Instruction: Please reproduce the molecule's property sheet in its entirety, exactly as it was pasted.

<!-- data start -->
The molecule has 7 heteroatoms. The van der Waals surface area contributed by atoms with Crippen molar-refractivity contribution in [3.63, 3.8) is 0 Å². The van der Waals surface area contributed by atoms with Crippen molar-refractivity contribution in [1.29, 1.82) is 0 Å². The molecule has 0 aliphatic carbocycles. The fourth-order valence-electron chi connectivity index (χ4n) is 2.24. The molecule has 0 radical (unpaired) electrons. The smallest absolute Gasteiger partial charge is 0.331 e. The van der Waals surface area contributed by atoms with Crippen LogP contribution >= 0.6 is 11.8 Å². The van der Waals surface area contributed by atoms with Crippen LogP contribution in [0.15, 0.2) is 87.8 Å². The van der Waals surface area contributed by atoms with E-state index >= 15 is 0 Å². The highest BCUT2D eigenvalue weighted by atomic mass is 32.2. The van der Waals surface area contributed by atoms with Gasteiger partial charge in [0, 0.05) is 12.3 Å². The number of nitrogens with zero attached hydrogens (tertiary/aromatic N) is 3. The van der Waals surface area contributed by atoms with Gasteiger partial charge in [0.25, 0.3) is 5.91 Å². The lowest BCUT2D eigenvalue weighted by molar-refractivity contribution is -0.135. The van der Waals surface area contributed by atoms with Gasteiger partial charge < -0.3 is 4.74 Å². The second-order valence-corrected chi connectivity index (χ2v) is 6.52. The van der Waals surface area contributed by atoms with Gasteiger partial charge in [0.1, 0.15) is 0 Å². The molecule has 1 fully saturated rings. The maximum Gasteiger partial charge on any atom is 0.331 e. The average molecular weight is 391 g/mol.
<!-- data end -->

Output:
The molecule has 7 heteroatoms. The van der Waals surface area contributed by atoms with Crippen molar-refractivity contribution in [3.63, 3.8) is 0 Å². The van der Waals surface area contributed by atoms with Crippen molar-refractivity contribution in [1.29, 1.82) is 0 Å². The molecule has 0 aliphatic carbocycles. The fourth-order valence-electron chi connectivity index (χ4n) is 2.24. The molecule has 0 radical (unpaired) electrons. The smallest absolute Gasteiger partial charge is 0.331 e. The van der Waals surface area contributed by atoms with Crippen LogP contribution >= 0.6 is 11.8 Å². The van der Waals surface area contributed by atoms with Crippen LogP contribution in [0.15, 0.2) is 87.8 Å². The van der Waals surface area contributed by atoms with E-state index >= 15 is 0 Å². The highest BCUT2D eigenvalue weighted by atomic mass is 32.2. The van der Waals surface area contributed by atoms with Gasteiger partial charge in [0, 0.05) is 12.3 Å². The number of nitrogens with zero attached hydrogens (tertiary/aromatic N) is 3. The van der Waals surface area contributed by atoms with Gasteiger partial charge in [0.25, 0.3) is 5.91 Å². The lowest BCUT2D eigenvalue weighted by molar-refractivity contribution is -0.135. The van der Waals surface area contributed by atoms with Gasteiger partial charge < -0.3 is 4.74 Å². The second-order valence-corrected chi connectivity index (χ2v) is 6.52. The van der Waals surface area contributed by atoms with Gasteiger partial charge in [0.1, 0.15) is 0 Å². The molecule has 1 fully saturated rings. The maximum Gasteiger partial charge on any atom is 0.331 e. The average molecular weight is 391 g/mol.